Avigen Inc., of Alameda, Calif., exclusively licensed from the Children's Hospital of Philadelphia technology and know-how from a patent application relating to Factor IX gene therapy using adeno-associated virus. Scientists at the company and hospital developed the technology.

Celtrix Pharmaceuticals Inc., of San Jose, Calif., said it was notified by The Nasdaq-Amex Market Group that its stock will be moved from the Nasdaq National Market to the Nasdaq Small Cap Market effective July 8.

Genentech Inc., of South San Francisco, said underwriters for the upcoming offering by parent company Hoffmann-La Roche Inc., of Nutley, N.J., of Genentech stock have reserved shares for sale to former non-institutional Genentech shareholders. A limited number of shares will be offered at the initial offering price, which is expected to be between $85 and $95 per share.

Human Genome Sciences Inc., of Rockville, Md., reported discovery of a novel immune stimulant that may have significance in treating infectious disease, and may contribute to treatment of immune deficiency disorders as well as certain types of leukemia and lymphomas. The stimulant, B Lymphocyte Stimulator, or BlyS, is a natural component of the immune system. The discovery is reported in the July 9 issue of Science.

Igen International Inc., of Gaithersburg, Md., established three separate business units around its Origen technology. The units are Life Science, Medical and Industrial and address diagnostic and testing markets. They were established to provide product focus, establish greater visibility and growth for shareholders, and provide independent financing options for each unit.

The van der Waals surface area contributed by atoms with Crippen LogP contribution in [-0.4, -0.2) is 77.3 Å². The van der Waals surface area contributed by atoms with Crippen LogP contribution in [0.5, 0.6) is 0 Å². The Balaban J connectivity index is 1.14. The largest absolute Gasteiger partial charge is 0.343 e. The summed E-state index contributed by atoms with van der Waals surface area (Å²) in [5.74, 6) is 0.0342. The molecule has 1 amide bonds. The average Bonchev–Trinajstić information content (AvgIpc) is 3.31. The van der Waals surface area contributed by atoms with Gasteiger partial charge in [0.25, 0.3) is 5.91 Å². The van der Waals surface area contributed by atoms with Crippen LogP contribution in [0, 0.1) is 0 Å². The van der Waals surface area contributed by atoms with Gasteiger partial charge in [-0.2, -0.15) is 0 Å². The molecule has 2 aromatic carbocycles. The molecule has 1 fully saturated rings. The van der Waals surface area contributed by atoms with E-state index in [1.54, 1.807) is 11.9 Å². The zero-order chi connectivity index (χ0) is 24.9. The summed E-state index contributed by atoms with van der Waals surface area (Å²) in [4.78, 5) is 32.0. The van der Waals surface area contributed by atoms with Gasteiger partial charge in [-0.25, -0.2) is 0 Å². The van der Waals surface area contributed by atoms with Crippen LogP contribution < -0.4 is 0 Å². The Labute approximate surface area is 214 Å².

Protein Sciences Corp., of Meriden, Conn., and the Texas A&M University System in College Station signed a definitive agreement to combine their intellectual property and know-how regarding the baculovirus expression vector system. Protein Sciences is exclusively authorized to sublicense the technology.

SciClone Pharmaceuticals Inc., of San Mateo, Calif., said its product, Zadaxin, when administered with 5-FU and interleukin-2, reduced the spread of colorectal cancer and increased survival in an animal model. The combination also stimulated increased production and activation of helper and killer T cells, according to a paper in the current issue of Cancer Immunology and Immunotherapy.